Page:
Roger A. Deakins has long been considered one of the best cinematographers in the world, but while he was nominated for 13 Oscars, he still had not won. That changed Sunday night when Deakins won for Achievement in Cinematography for his work on Blade Runner 2049 by Denis Villeneuve.
Deakins' work faced a series of truly visually dazzling films, including the exuberant photography of The Shape of Water, the visceral IMAX work of Hoyte van Hoytema in Dunkirk and the atmospheric work of Darkest Hour. Also nominated in the category was Rachel Morrison, for the sad visual effects of the Netflix movie Mudbound. Morrison is the pioneering director of photography who was the first woman to be nominated in the category in the entire history of the Oscars.
Upon going on stage, Deakins, somewhat relieved, thanked the Academy, but immediately stressed that her work at Blade Runner 2049 was a collective effort, and that the victory was not his alone. It was won by his collaborators and his team, he said, many of whom he had been working with for decades, although he met some of them for the first time while filming the film in Budapest.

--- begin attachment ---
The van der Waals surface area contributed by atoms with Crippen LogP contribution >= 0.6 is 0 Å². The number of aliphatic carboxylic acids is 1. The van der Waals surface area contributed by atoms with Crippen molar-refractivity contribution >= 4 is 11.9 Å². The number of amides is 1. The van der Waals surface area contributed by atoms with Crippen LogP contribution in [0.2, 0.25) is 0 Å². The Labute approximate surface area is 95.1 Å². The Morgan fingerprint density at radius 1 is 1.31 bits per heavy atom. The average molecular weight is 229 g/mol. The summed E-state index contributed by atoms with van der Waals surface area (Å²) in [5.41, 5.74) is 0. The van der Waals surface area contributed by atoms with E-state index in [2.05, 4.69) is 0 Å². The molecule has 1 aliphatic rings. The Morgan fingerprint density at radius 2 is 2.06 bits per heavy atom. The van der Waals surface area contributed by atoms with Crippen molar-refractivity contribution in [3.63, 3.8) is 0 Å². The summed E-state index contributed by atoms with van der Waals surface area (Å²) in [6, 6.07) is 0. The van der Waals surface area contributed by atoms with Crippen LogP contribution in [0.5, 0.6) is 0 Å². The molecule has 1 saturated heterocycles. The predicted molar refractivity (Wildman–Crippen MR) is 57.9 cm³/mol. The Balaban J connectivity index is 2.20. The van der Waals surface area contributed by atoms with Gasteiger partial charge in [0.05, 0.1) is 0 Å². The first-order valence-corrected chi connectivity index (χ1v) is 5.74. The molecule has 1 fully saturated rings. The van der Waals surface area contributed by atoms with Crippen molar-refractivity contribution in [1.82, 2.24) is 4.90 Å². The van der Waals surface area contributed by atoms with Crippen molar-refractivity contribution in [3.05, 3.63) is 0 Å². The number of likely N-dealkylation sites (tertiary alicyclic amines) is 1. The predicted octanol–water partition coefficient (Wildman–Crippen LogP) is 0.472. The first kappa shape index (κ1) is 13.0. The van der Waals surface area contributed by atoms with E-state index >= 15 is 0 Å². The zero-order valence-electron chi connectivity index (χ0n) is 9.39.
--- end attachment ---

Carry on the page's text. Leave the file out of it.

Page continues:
It is difficult to exaggerate how much impact Deakins' work has had over the course of his career, but turning to some of his previously nominated films may give an idea of the breadth of his work. The filmmaker has been a creative collaborator for a long time with the Coen brothers, earning nominations for Fargo, O Brother, Where Art Thou ?, No Country for Old Men, and True Grit. His first nomination dates back to 1994, for The Shawshank Redemption, and in later years, he has also received nominations for Skyfall, The Assassination of Jesse James by the coward Robert Ford and Sicario, among others. Deakins' work has been so acclaimed for so long that it had become a kind of joke that had never received an Oscar until now. Let Blade Runner, a franchise indelibly linked to impressive images, finally win Deakins his first Oscar win.